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[201] Colorado infantry, First Kansas, colored, First, Second and Third Indian home guards, Sixth Kansas and Third Wisconsin cavalry, and 12 pieces of artillery. On the night of July 15th the Federal commander had forded 250 cavalry across the Arkansas river, crossing his 2,500 infantry in boats, and at daylight attacked the Confederate camp at Honey Springs. Then moving up with massed columns, he deployed his lines suddenly, and after a brief conflict drove the Confederates back. Blunt captured one piece of artillery, one stand of Cherokee colors, some small-arms and wagons, but as Cabell came in sight, several miles distant, he retired across the Arkansas, leaving the field to the vanquished. He confessed to 17 killed and 60 wounded. Cooper reported his loss as 134 killed and wounded and 47 captured. The Confederates remained for several days on the ground, and were entertained at night by the corn-dance, or sun-dance of the Indians, a diversion consisting in stamping around in a circle with monotonous chants, broken at intervals by loud cries or grunts, to time kept by beating a hollow log for a drum.

The native Indian soldiers were subjects of curious contemplation. Nearly all the infantry were barefooted, dressed in coarse shirts and loose cotton trousers, and many with heads protected from the sun's rays only by their matted hair. An Indian infantry soldier, with gun on shoulder, would walk up to General Cooper, anywhere, at any time, and holding up his five fingers would say: ‘Cooper! me go home to see wife and baby. Mebbe so, come back five days—mebbe so, ten. Goodbye, Cooper.’ Thus they granted themselves furloughs, which they never broke; but it was a small matter if they did. ‘Perhaps,’ said General Cooper, ‘if they were all furloughed, it would be as well.’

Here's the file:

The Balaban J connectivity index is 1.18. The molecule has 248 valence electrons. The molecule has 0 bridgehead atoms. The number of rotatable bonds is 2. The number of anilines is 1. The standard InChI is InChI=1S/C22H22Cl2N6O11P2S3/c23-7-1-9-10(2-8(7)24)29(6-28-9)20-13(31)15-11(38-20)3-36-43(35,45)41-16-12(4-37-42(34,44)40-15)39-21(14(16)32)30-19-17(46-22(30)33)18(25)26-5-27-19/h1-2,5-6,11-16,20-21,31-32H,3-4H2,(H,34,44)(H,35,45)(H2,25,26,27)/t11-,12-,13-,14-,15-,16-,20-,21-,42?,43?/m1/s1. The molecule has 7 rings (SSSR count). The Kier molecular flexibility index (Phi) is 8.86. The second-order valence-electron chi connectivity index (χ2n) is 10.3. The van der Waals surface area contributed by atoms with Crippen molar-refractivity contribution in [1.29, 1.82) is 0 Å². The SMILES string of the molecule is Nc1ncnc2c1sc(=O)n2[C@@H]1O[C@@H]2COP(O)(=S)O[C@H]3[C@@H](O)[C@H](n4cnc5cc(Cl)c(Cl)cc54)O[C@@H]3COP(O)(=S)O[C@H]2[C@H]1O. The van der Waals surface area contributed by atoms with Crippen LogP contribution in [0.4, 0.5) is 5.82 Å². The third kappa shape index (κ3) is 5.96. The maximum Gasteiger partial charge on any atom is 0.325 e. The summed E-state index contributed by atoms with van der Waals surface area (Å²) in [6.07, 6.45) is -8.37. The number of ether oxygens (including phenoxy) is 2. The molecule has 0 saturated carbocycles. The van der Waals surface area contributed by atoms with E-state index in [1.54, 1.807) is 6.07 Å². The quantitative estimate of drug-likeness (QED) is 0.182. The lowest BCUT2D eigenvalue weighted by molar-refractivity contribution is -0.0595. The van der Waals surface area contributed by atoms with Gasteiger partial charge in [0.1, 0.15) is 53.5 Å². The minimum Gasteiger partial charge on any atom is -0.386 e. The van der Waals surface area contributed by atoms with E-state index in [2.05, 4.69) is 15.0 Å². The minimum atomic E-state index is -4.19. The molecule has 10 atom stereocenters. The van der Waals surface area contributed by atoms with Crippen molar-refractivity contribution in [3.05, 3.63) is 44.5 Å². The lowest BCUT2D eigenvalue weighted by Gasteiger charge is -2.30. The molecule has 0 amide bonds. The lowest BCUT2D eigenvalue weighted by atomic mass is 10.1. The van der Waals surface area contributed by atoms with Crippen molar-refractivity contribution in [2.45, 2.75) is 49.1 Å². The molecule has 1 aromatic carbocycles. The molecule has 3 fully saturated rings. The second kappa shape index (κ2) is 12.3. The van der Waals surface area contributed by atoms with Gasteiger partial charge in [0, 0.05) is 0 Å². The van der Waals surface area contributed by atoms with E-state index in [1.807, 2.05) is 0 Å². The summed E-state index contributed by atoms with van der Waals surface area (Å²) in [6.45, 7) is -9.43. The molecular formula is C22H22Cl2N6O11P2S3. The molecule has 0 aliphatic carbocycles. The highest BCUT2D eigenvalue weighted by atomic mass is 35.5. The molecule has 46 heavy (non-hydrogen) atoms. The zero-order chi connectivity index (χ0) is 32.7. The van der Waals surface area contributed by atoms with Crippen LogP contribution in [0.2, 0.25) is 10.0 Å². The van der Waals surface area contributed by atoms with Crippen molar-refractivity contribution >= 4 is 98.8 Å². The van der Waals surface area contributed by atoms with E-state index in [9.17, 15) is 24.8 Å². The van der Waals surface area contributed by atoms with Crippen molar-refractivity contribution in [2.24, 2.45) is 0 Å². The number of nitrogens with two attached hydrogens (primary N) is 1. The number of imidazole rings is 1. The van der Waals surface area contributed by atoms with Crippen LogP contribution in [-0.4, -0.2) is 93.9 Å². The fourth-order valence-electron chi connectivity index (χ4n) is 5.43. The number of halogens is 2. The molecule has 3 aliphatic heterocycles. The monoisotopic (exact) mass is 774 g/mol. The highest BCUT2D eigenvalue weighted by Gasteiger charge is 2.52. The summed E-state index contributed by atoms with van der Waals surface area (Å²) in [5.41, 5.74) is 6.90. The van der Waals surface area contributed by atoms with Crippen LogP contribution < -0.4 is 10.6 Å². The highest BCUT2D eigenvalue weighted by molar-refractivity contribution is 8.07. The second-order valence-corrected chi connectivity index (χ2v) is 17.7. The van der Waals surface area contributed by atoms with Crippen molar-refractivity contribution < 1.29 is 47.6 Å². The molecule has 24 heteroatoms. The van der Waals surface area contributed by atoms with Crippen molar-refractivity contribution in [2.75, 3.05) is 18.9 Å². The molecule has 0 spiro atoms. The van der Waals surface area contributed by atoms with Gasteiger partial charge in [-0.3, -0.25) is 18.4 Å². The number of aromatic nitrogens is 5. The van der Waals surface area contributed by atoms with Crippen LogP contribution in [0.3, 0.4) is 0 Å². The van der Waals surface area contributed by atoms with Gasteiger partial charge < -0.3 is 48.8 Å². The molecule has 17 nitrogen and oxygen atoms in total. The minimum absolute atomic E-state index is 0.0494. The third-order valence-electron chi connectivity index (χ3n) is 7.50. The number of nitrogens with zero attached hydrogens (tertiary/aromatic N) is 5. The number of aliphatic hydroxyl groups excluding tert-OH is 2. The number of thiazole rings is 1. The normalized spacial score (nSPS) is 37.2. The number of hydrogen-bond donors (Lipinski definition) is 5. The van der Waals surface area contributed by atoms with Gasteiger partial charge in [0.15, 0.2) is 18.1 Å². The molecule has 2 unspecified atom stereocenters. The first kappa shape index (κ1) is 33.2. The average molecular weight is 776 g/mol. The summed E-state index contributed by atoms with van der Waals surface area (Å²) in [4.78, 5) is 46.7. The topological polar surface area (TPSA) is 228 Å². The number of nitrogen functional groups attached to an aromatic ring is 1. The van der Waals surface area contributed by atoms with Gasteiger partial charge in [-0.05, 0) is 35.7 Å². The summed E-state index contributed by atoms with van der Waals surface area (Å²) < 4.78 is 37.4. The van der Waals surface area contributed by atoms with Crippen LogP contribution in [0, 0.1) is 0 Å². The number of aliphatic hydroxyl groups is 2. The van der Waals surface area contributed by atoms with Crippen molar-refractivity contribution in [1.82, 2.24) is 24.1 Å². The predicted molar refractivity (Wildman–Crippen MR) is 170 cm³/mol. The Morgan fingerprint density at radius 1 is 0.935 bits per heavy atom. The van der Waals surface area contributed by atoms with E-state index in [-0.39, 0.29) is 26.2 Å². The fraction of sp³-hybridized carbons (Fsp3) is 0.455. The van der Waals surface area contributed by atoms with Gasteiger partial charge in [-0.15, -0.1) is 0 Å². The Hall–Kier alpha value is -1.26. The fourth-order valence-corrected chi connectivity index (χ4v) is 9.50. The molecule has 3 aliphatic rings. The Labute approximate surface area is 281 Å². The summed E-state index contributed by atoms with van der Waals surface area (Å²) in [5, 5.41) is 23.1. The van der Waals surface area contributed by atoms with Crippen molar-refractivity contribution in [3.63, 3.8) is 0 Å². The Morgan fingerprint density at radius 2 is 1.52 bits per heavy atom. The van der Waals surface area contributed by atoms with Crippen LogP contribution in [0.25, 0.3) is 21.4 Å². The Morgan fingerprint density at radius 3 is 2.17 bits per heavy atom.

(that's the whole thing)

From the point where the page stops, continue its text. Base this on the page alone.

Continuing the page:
Finding coal, General Cabell put his blacksmiths to work shoeing the horses of the command, until he was ordered to return to Fort Smith, keeping out scouting parties in front, at the river opposite Fort Gibson, and on

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